The 5 greatest bands of all?

  1. You have chosen to ignore posts from Hfxsoxnut. Show Hfxsoxnut's posts

    Re: The 5 greatest bands of all?

    In response to devildavid's comment:

    Led Zep gets low marks for originality.



    My response to that is, yes, they plagiarized the old blues artists in a reprehensible fashion on their first two albums.  But after that they were very creative.

     
  2. You have chosen to ignore posts from devildavid. Show devildavid's posts

    Re: The 5 greatest bands of all?

    In response to Hfxsoxnut's comment:

     

    In response to devildavid's comment:

     

    Led Zep gets low marks for originality.

     



    My response to that is, yes, they plagiarized the old blues artists in a reprehensible fashion on their first two albums.  But after that they were very creative.

     

     




    They plagiarized more than just old blues artists, as if it is even ok to do that. And they took writing credits for songs they didn't write. The Beatles covered songs and credited the original songwriter. Plus, Zep's plagiarized songs were not even improvements on the originals. I would much rather listen to the originals. The scope of their plagiarism is so great that any claims of originality don't hold much weight for me.

     

     
  3. You have chosen to ignore posts from yogafriend. Show yogafriend's posts

    Re: The 5 greatest bands of all?

    As little as I know here about Led Zeppelin's legacy of plagiarism (but I do know something about it, in all due humility), it's also a legacy of doing what no American band(s) had done, and that is to bring to light and put the blues into rock music.  From what I have read, the British bands were the first to do this (Rolling Stones, too), and to me, that's to their credit. The British bands saw something in the what the American blues artists had done, and recognized not only how hot it was, but how to transition it to rock music.   That's a first, no matter how you look at it.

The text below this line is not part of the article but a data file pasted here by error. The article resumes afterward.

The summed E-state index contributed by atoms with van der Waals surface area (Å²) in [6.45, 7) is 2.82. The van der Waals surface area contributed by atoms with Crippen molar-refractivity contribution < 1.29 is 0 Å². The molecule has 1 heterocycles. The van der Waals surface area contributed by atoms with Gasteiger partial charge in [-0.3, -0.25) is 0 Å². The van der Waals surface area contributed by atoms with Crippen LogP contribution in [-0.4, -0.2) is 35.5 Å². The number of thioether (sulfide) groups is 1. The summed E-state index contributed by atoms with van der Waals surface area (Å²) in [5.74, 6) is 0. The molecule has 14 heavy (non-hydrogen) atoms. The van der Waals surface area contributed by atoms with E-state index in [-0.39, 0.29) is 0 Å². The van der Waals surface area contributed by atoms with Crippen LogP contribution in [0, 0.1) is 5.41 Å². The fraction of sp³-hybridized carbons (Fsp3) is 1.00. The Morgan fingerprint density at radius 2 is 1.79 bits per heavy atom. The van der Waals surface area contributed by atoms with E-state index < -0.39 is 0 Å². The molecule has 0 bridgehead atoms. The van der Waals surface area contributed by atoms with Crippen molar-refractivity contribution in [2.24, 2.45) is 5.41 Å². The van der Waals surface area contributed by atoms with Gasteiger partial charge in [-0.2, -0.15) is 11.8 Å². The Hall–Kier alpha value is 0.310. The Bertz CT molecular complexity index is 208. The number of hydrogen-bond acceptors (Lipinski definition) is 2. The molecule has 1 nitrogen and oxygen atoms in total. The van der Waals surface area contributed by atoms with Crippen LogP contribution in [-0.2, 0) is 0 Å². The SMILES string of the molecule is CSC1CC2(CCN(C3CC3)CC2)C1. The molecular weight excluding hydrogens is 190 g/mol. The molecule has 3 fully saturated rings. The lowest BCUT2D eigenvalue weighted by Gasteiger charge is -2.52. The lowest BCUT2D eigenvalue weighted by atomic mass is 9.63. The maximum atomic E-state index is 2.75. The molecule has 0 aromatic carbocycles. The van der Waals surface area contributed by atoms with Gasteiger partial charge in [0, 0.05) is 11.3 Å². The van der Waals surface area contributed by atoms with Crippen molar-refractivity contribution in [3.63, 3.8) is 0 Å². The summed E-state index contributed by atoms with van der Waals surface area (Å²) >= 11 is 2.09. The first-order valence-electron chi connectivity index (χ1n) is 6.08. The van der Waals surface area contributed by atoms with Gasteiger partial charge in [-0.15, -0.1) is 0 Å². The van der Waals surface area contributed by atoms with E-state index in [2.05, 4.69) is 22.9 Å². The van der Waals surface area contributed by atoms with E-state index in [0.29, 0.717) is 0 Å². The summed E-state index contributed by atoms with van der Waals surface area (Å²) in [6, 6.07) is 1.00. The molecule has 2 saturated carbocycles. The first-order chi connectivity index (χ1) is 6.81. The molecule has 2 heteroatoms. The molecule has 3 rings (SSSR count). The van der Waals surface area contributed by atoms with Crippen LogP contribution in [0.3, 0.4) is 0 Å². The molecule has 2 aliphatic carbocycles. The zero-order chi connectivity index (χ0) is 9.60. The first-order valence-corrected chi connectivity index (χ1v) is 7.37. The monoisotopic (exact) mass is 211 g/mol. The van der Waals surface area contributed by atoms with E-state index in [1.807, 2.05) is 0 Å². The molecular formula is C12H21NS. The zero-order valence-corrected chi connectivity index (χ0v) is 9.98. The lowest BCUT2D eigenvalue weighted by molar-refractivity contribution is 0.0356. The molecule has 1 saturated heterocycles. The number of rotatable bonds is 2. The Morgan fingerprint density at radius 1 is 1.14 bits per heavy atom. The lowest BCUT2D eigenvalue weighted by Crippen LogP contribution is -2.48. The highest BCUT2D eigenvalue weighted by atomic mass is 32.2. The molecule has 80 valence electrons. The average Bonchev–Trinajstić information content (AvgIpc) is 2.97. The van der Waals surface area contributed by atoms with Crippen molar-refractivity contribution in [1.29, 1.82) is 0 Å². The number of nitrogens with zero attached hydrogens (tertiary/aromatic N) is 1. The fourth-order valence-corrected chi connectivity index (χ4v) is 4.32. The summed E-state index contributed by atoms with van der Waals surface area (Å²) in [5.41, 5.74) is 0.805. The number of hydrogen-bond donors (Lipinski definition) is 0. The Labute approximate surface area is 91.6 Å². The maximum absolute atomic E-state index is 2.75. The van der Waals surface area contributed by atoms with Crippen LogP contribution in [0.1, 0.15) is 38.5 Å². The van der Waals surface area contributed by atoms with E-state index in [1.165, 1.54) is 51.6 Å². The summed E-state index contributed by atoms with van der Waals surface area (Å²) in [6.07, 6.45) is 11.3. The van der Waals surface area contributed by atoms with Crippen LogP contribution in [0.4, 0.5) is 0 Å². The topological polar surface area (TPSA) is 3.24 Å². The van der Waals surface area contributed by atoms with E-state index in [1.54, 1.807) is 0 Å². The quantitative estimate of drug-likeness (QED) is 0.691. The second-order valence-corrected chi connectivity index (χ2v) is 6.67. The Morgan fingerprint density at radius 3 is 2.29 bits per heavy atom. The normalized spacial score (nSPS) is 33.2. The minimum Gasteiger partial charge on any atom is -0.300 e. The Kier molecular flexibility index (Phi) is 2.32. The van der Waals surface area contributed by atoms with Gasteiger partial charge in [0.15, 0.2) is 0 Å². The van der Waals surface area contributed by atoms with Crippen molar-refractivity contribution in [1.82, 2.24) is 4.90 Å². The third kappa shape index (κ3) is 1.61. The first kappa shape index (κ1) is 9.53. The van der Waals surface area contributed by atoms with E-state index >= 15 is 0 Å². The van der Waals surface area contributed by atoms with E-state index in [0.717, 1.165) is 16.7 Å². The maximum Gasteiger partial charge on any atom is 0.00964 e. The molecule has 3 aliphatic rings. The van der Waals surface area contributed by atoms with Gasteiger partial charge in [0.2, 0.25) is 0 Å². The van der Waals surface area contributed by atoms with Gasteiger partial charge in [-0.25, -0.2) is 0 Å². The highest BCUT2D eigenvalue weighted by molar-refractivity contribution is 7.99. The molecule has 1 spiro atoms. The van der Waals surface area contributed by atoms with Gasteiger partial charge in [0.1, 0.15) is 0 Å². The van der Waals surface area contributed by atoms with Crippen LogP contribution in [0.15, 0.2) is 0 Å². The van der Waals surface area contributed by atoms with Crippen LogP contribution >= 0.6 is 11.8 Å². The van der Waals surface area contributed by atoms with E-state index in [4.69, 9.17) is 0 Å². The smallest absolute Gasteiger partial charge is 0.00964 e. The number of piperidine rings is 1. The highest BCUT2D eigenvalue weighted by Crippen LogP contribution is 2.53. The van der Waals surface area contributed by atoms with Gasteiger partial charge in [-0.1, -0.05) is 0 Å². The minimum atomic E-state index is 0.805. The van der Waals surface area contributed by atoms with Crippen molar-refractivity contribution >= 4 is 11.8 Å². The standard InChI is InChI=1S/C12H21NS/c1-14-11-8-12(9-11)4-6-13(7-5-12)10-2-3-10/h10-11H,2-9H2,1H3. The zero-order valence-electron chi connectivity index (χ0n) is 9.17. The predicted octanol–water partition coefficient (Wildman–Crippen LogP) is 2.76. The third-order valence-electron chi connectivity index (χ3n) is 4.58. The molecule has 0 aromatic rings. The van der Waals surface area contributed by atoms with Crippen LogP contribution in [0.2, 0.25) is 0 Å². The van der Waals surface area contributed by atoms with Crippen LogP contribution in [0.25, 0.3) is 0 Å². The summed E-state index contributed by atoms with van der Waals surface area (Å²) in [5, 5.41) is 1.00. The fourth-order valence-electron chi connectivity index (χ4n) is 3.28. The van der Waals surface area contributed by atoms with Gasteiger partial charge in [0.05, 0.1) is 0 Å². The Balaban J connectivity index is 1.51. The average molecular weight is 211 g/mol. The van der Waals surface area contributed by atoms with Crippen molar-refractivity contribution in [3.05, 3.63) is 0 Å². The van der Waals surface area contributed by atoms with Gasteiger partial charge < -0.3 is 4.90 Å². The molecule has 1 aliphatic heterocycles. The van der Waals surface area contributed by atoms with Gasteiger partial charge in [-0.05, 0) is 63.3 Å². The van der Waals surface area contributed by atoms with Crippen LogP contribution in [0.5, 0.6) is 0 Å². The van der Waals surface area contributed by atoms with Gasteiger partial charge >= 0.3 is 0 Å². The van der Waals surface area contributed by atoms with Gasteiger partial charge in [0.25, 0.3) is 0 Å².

I don't blame anyone for continuing to hold the lack of giving credit where it was due back then, but on the flip side, one can give Led Zeppelin the benefit of the doubt that they really didn't see what they were doing as plagiarism at the time, anyhow.   Young, inexperienced ... I don't know.  Not a good case, I realize, and no excuse, perhaps.   I am not aware, admittedly, of the scope or the depth of the plagiarism, other than it was at the onset of their career.  

     
  4. You have chosen to ignore posts from MattyScornD. Show MattyScornD's posts

    Re: The 5 greatest bands of all?

    Now here's a great topic.

    The issue of plagiarism of music is a valid one. (I'm not talking in terms of "intellectual property" which is a bit of an artificial construct to me when it comes to music.)

    But I think there are limits to the degree in which art can be "borrowed" until it becomes something wholly new even if it's derivative.  I think there's a reason why some music exists in the public domain, while others do not, and it's mainly a matter of lawyers' fees.  For example, the fact that "Happy Birthday To You" is subject to copyright protection is ludicrous.

    When it's based upon traditional music, particularly american folk music, I think it's hard to argue plagiarism unless lyrics are used verbatim.  With rock music, it would seem to be a matter of chord changes and the number of bars.  (A real musician can clarify this for me.)

    Yes, Led Zeppelin borrowed heavily and even stole a song or two.  But in nearly all cases, they utterly transformed it into something different and new and, most of the time, took it even further.  Nobody "invented" hard rock, but Zep certainly laid a few templates for how to do it and do it well.